The Saud family saw its fortunes rise and fall over the next 150 years as heads of the tribe clashed with Egypt, the Ottoman Empire, and other Arabian clans.
The family was even expelled at the end of the nineteenth century and exiled briefly in Kuwait.
Production grew steadily in the decades after the second world war. But the kingdom only began to enjoy major oil wealth after it and other Arab oil-producers started raising prices in the early 1970s and Saudi Arabia found new, vast petroleum reserves.
After the 1973 Arab-Israeli war and the Arab oil boycott of the US and the Netherlands over their support of Israel, soaring petrol prices sent oil revenues rocketing.
Large numbers of immigrants came to support the flourishing economy while native Saudis led heavily-subsidised lives, enjoying free healthcare, free education and no taxes.
The kingdom has failed to diversify
its oil-based economy
But Saudi Arabia suffered sharp drops in its oil revenues as prices fluctuated and declined in the 1980s and 1990s.
Attempts to diversify the oil-reliant economy largely failed: The petroleum sector still accounts for about 75% of budget revenues and 90% of export earnings.
The slowing economy, together with high birth rates in recent decades and continuing dependence on foreign labour have resulted in rising unemployment among young Saudis in particular.
Up to 20% of Saudis - some dissidents say more - are jobless.
Government and politics
The constitution is framed according to sharia or Islamic law. A Basic Law that details the government's rights and responsibilities was introduced in 1993.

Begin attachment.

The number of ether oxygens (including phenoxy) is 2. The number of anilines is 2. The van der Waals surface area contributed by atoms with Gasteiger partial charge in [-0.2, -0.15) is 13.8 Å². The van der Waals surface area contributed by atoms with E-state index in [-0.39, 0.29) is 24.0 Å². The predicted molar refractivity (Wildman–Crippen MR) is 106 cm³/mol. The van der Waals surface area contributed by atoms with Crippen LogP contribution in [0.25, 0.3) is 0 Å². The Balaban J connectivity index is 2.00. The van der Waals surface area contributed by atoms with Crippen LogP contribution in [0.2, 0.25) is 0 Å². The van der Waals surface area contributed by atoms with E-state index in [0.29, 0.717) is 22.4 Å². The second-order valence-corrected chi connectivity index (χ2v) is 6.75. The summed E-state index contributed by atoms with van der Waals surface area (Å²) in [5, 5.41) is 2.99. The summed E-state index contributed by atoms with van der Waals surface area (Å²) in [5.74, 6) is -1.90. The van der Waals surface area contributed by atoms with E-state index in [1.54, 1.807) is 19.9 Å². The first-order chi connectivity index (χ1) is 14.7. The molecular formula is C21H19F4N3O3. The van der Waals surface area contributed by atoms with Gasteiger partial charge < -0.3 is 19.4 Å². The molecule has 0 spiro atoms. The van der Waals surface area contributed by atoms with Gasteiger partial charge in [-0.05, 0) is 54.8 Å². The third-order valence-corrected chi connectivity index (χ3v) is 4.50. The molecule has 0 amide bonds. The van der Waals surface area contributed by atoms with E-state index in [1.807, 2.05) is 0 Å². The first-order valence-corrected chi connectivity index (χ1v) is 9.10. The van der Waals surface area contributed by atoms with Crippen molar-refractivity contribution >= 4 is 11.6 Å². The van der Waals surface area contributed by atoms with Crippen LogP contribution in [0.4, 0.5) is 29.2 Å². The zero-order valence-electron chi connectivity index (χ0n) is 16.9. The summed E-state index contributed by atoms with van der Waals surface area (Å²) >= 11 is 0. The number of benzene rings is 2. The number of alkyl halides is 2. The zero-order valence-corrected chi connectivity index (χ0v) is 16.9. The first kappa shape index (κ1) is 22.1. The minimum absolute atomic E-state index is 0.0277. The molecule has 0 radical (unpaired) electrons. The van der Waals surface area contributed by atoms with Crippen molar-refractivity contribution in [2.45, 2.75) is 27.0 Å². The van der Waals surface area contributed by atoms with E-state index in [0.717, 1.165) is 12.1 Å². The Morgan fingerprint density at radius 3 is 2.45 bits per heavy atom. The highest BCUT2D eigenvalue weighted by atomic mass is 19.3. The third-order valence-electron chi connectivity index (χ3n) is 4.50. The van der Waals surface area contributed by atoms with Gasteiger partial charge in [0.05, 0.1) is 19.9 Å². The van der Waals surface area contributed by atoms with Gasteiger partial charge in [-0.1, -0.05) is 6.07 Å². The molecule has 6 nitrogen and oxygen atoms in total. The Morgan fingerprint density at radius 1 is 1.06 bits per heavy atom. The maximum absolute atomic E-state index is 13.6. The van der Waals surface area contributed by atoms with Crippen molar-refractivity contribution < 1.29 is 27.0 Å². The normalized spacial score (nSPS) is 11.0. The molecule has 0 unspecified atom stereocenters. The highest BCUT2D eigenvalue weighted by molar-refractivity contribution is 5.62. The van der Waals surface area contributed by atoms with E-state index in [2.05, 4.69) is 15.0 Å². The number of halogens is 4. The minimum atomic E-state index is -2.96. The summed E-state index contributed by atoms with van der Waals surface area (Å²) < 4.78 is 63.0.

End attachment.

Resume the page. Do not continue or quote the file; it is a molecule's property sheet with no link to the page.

The legal system is similarly based on Islamic law, although several secular codes have also been introduced. Commercial disputes are handled by special committees.
The large Saudi royal family has kept a tight rein on the administration.
1932 Abd al-Aziz declares himself king
1938 Oil discovered in kingdom
1953 Abdul Aziz dies, succeeded by son Saud
1964 King Saud abdicates in favour of half-brother Faisal, who stresses economic development
1975 King Faisal killed by nephew, succeeded by half-brother Khalid.
1982 Khalid dies; brother Fahd becomes king
1990-91 King Fahd joins US-led coalition and urges Arabs to help expel Iraq from Kuwait
1995 Fahd suffers a stroke. By late 1997, Crown Prince Abd Allah is running the government
2003 Amid increasing crackdown on armed dissidents, Riyadh bombings kill 35 in May
2004 Attacks targeting foreign workers in oil-related industries leave 27 dead in May
Virtually all key posts are occupied by one of the hundreds of Saudi princes. Other senior officials are appointed.
There is no elected legislative assembly. Instead, the king is advised by a consultative council or shura of 90 members and a chairman appointed by the monarch to serve for four years at a time.
There are no permitted political parties or official opposition, but the struggling economy has fuelled popular dissatisfaction with the US-backed regime and fed demands for political reform and greater democracy, mainly from political dissidents, often based abroad.
The 2001 attacks on the US and the 2003 US-led invasion of Iraq have placed fresh pressures on the kingdom.
Many in the US have increasingly criticised its ally's relationship with certain Middle Eastern armed organisations.
Conversely, many religious Saudis feel the regime has betrayed its Islamic roots by allying with a country that supports Israel and attacks or helps suppress Muslim societies.